Everlane: A Case Study

March 26, 2018

I would like to start this post with a disclaimer. Everyone I know will attest to the fact that I am a huge Everlane fan. Therefore, I am somewhat biased when I say this:

Everlane is doing some of the best marketing out there right now.

A company founded on transparency, Everlane makes ethical clothing at a pretty killer price point. And 2018 has been the retail brand’s best year yet. After opening their first permanent retail location in New York this winter — a store I’ve been told still has lines out the door on the weekends — Everlane just launched their first line of underwear.

Now, I know a “first line of underwear” might not sound like a big deal. And it totally shouldn’t. But for some reason, I’m REALLY excited. And all my friends are, too. So, I got to thinking: What is Everlane doing that has my basic demographic of human anxiously awaiting every single product launch? I work in marketing and know exactly when I’m being sold to, but for some reason when it comes to Everlane, I fall for it every single time.

So, let’s dig in and see just what they are doing right. Other retail brands: Listen up.

Make every launch the launch of the century. 
When Everlane launched jeans earlier this year I was more excited than when I graduated from college. I wish I was kidding.

Most brands launch a bunch of new products every season with ads that basically say, “Hey! It’s fall, check out 100 new things in our store!” Everlane doesn’t do that. Sure, they introduce new products throughout the year, but they make a point to launch specific new items with tons of fanfare — teasing their fans with wait lists, sending emails about how the products were made, and telling everyone on their mailing list exactly why they should be extremely excited to part ways with their money.

This is smart for a few reasons. Rather than spreading excitement that can be lost over a whole bunch of items, Everlane educates their fans about why they should be invested in every piece they purchase. For example, when they launched their jeans they showcased the factories they were made in, and highlighted their efforts to conserve water during production. This not only makes people excited for the specific product launch, but it also educates consumers on Everlane’s larger commitment to sustainability, which makes you feel good about buying more from them.

 

Add a human touch.
I am fairly certain I could pick half of Everlane’s employees out of a lineup. The brand does a great job of using their social channels to give you a peek behind the curtain, allowing their followers to better understand their culture and the people that make up their brand.

They use Instagram Stories to educate followers about their brand, holding weekly “Transparency Tuesday” sessions where followers can ask questions that various employees will answer. They also do a great job of using social to give fans sneak peeks at upcoming launches.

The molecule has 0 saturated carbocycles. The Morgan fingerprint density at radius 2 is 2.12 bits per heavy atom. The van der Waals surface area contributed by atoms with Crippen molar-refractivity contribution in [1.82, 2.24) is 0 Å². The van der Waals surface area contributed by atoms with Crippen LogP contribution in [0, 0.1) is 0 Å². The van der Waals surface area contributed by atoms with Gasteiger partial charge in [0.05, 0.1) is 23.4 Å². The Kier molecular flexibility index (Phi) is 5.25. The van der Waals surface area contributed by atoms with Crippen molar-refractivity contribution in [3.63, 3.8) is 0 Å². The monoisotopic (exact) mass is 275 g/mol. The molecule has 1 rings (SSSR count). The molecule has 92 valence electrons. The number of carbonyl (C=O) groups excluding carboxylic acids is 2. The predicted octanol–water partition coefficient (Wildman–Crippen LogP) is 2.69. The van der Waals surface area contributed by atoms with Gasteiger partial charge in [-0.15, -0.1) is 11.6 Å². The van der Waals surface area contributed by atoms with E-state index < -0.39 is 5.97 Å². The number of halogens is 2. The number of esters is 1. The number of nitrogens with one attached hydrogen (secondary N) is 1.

I visited Everlane’s offices the last time I was in San Francisco, and it was basically a walking billboard for their company. Everyone was in head to toe Everlane. It’s obvious their employees love the brand, and it shows through in everything they do.

Let influencers help.
Highly followed Instagrammers were among the first to receive Everlane’s new underwear, and boy were they excited. I saw more than a few of my favorite Instagrammers giddily open their (beautiful) packages, and share the news about the launch with their followers in the week leading up to the launch. Sending personalized packages like this not only gives Everlane tons of free(ish) publicity, but also helps to create a network of loyal fans that will likely be willing to share other new releases in the future.

The brand also does a great job of broadcasting influencers and celebs wearing their clothing, resharing photos on their social channels, and even doing retargeting of articles that detail that Everlane bag that Meghan Markle was carrying around, or Angelina Jolie’s favorite Everlane shoes.

Make friends with your customers.
This is by no means revolutionary, but every time I mention Everlane on social, they respond right away. And they don’t stop there. Everlane is currently in the process of (maybe/hopefully) opening more retail locations across the country, and rather than just blindly popping up in what they believe to be a trendy neighborhood, they personally reached out to fans in those cities to ask where they think would be the best fit. Even if they don’t listen to me, what way to make me feel valued.

P.S. to my employer reading this blog post: I’m not moving to New York.

Make a good product.
At the end of the day, even great marketing can’t make up for a bad product. Investing in quality materials, and making sure you’re educating your fans about every choice you make can help create a loyal army who are more than willing to open their wallets to buy your goods.

Seriously, their shoes/coats/jeans/shirts are amazing. Check them out. (See, they’ve brainwashed me!)